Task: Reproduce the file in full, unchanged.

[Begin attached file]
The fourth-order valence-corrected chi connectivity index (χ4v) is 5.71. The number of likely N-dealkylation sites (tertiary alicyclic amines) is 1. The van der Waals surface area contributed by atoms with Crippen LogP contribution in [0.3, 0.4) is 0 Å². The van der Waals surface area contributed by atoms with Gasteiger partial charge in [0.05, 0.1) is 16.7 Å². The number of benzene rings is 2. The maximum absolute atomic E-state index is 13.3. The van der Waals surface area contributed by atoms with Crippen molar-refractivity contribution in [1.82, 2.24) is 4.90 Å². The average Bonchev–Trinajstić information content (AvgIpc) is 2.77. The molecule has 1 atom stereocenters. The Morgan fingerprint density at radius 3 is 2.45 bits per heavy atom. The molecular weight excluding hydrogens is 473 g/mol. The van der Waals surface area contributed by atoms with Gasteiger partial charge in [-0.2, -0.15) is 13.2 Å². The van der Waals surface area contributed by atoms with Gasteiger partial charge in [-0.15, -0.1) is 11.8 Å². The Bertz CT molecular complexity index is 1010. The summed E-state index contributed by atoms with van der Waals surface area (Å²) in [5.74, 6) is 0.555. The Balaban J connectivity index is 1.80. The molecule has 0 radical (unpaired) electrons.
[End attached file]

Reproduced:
The fourth-order valence-corrected chi connectivity index (χ4v) is 5.71. The number of likely N-dealkylation sites (tertiary alicyclic amines) is 1. The van der Waals surface area contributed by atoms with Crippen LogP contribution in [0.3, 0.4) is 0 Å². The van der Waals surface area contributed by atoms with Gasteiger partial charge in [0.05, 0.1) is 16.7 Å². The number of benzene rings is 2. The maximum absolute atomic E-state index is 13.3. The van der Waals surface area contributed by atoms with Crippen molar-refractivity contribution in [1.82, 2.24) is 4.90 Å². The average Bonchev–Trinajstić information content (AvgIpc) is 2.77. The molecule has 1 atom stereocenters. The Morgan fingerprint density at radius 3 is 2.45 bits per heavy atom. The molecular weight excluding hydrogens is 473 g/mol. The van der Waals surface area contributed by atoms with Gasteiger partial charge in [-0.2, -0.15) is 13.2 Å². The van der Waals surface area contributed by atoms with Gasteiger partial charge in [-0.15, -0.1) is 11.8 Å². The Bertz CT molecular complexity index is 1010. The summed E-state index contributed by atoms with van der Waals surface area (Å²) in [5.74, 6) is 0.555. The Balaban J connectivity index is 1.80. The molecule has 0 radical (unpaired) electrons.